Some of the retirement industry’s biggest players are gathering this week to lay the groundwork for a national public-service campaign aimed at turning more Americans into “super savers” who stash away at least 10 percent of their pay.
“We must change savings behavior, because otherwise, the outcome is unacceptable,” Stig Nybo, president of U.S. retirement strategy for Transamerica Retirement Solutions, said in revealing the plan.
“What is coming down the pike right now is ugly,” he said.
Getting people to save more will be a tall order.
Average defined contribution plan account balances are now at an all-time high of more than $95,000. That’s an increase from $85,600 in 2012. The number of employees participating in DC plans also has increased, rising to 77 percent in 2013 vs. 71 percent in 2012. But those numbers, while trending in the right direction, are skewed by wealthier DC plan participants.
Thirty-six percent of the working population has yet to put a dime away for when they’ll leave the workplace, according to a survey earlier this year by Bankrate.com.
Also read: Near-retirement boomers far short of ready
Worse yet, many Americans are accumulating debt faster than they’re putting money into their 401(k)s, according to a 2013 HelloWallet study.
From 1992-2010, one-third of working households enrolled in a 401(k) plan took on $2.7 trillion in debt, HelloWallet said. Sixty percent of those households took on more debt than they saved, the data showed.
Speaking Tuesday at the 67th annual Plan Sponsor Council of America meeting in Aventura, Florida, Nybo told the audience of employers, retirement advisors, third-party administrators and others that it was their responsibility to help address a growing crisis.
“We are not accomplishing what we need to accomplish,” he said. “We have to figure it out, as a group, as a collective, as a society. … We have to change.” The problem isn’t only inadequate savings or that people are living longer but that Americans simply spend too much, he said.
“Consumerism is the killer,” he said, noting that many households spend $3,000 or more a year on their cable and cellphone bills alone. “That’s $3,000 on things you never knew existed as a child,” he said. It’s no wonder, he said, that 61 percent of Americans are now more afraid of outliving their assets than dying.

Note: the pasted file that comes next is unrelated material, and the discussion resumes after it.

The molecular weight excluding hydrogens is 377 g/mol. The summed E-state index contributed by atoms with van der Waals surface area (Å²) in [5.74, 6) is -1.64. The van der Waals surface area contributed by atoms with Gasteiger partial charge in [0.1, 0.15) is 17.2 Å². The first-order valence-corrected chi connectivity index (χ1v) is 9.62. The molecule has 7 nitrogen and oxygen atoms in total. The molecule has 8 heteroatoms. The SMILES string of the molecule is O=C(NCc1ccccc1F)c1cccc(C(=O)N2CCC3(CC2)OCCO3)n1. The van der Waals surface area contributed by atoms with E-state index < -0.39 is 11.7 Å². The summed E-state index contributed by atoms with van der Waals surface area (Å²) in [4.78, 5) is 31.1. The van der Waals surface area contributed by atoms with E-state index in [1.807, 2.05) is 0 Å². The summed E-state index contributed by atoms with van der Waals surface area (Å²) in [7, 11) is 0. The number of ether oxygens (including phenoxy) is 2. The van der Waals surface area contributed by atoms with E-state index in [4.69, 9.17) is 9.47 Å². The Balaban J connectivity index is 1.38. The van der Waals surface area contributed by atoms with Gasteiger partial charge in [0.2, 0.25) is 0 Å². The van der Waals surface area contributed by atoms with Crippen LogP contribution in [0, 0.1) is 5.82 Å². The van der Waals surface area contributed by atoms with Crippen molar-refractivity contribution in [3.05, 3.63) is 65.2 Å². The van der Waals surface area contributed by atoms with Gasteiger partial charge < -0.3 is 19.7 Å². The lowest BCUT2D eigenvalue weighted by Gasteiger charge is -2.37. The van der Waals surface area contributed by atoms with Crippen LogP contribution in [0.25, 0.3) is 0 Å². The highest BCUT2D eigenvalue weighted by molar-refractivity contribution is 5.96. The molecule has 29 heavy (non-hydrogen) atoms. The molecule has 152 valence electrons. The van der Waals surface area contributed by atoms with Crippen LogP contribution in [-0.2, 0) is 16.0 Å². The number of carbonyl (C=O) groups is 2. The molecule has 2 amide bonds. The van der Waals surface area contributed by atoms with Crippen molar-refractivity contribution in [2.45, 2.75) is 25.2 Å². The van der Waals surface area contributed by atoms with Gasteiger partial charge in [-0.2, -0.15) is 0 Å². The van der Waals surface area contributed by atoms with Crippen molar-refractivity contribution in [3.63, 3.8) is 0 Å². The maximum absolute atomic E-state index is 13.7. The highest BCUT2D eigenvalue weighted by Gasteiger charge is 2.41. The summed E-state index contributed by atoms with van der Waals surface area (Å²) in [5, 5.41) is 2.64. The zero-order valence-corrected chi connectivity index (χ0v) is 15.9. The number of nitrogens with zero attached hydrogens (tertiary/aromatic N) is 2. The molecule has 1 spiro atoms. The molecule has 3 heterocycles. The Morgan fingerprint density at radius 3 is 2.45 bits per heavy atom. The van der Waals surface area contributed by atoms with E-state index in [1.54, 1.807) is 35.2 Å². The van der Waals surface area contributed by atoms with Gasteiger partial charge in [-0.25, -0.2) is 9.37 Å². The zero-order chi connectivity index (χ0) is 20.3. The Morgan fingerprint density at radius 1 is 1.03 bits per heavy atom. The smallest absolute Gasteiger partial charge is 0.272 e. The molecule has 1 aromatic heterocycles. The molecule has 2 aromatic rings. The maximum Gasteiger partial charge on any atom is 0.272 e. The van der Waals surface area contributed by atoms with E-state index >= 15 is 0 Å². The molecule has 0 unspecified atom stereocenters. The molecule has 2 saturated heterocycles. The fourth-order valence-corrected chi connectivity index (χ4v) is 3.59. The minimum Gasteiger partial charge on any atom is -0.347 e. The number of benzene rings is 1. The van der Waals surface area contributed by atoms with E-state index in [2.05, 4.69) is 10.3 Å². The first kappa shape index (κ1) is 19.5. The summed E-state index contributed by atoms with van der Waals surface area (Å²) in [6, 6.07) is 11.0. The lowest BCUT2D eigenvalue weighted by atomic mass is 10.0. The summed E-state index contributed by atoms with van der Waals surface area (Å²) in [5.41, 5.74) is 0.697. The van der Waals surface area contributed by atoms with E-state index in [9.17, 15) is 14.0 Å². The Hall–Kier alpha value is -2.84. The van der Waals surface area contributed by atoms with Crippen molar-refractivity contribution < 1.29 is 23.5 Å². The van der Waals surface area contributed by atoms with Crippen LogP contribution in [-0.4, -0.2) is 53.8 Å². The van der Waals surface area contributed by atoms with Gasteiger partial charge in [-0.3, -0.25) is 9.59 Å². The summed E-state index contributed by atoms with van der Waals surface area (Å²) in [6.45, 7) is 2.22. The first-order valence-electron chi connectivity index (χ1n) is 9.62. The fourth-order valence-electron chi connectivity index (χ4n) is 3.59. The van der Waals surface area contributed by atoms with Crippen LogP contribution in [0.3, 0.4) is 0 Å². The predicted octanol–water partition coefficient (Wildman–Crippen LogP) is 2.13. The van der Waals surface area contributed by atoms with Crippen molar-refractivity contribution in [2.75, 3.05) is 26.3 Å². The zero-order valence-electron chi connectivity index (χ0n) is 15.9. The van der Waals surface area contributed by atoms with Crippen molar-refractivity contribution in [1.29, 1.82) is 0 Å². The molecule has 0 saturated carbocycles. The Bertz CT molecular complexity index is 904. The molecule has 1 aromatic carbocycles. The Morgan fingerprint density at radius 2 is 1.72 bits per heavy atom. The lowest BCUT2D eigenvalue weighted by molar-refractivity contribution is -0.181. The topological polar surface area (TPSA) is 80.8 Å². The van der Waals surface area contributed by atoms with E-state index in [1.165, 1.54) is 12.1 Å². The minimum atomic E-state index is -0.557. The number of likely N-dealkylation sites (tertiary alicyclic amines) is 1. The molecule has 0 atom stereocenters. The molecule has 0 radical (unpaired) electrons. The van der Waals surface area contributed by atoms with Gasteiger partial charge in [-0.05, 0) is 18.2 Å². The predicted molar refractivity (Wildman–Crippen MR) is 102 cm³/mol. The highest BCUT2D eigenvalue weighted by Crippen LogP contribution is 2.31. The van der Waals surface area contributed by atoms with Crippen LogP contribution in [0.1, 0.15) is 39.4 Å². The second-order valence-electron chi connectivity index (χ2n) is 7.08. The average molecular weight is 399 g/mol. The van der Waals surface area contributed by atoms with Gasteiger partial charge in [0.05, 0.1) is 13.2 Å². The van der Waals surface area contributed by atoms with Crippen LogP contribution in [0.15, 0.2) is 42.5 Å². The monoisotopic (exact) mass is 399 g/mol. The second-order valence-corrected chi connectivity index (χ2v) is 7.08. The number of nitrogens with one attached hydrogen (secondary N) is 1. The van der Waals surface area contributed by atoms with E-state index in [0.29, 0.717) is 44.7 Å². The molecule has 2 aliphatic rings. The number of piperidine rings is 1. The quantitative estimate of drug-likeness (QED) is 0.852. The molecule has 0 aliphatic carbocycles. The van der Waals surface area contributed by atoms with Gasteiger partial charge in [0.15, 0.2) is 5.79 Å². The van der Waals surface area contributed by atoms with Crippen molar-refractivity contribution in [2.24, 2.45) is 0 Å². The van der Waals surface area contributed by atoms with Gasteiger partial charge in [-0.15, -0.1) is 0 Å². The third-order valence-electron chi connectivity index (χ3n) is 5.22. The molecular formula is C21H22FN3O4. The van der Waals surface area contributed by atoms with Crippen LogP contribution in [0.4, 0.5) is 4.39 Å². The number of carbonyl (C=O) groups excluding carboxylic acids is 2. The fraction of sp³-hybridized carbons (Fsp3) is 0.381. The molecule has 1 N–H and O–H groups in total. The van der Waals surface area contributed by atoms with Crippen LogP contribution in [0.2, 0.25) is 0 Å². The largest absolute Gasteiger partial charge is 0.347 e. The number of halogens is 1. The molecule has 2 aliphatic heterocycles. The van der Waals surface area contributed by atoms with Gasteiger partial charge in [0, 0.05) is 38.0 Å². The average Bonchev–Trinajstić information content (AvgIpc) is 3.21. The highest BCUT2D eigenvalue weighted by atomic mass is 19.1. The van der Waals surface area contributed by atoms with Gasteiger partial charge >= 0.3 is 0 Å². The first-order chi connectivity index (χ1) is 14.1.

To help create a nation of “super savers,” he said, Transamerica is joining more than a dozen industry leaders to develop a public-awareness campaign.
Their aim will be to produce a series of ads on the level of the “Rosie the Riveter” ad campaign of the 1940s, which encouraged women to join the workforce during World War II, or the Keep America Beautiful campaign of the 1970s featuring actor Iron Eyes Cody. Both campaigns helped change behavior in dramatic ways, the first bringing women out of their homes and onto factory floors in huge numbers and the other helping to dramatically reduce littering.
Ad campaigns aside, plan sponsors, Nybo said, also can do more to address the problem.
“No one else will take the stand that you can. We can change beliefs on the ground level,” he said.
Doing that, he said, will require more employers to adopt auto-enrollment features in their DC plans. Less than 50 percent of large plans now have incorporated auto-enrollment in their plan designs.
“We need to harness workers’ inertia,” Nybo said.
Auto-escalation, seen in about 25 percent of plans, also should be more widely embraced, he said, noting that too few smaller employers so far have done so.
Moreover, a 3 percent deferral rate and 1 percent annual escalations aren’t enough, he said. What might be enough, he said, is a national savings rate of 10 percent.
“That would have a material effect on us as nation,” he said.
Nybo’s presentation included a clip from the “Dead Poets Society,” the 1989 Robin Williams drama in which some of the students in Williams’ class stand on their desks in protest of his dismissal.
That small “social movement,” Nybo said, is how a national retirement savings campaign can start, “with someone standing up for something and not sitting back down.”
“The hardest part of any social movement is getting the followers, people who have the guts to take the risk. Then, eventually, you get to a tipping point and the risk in staying seated is greater than standing.”
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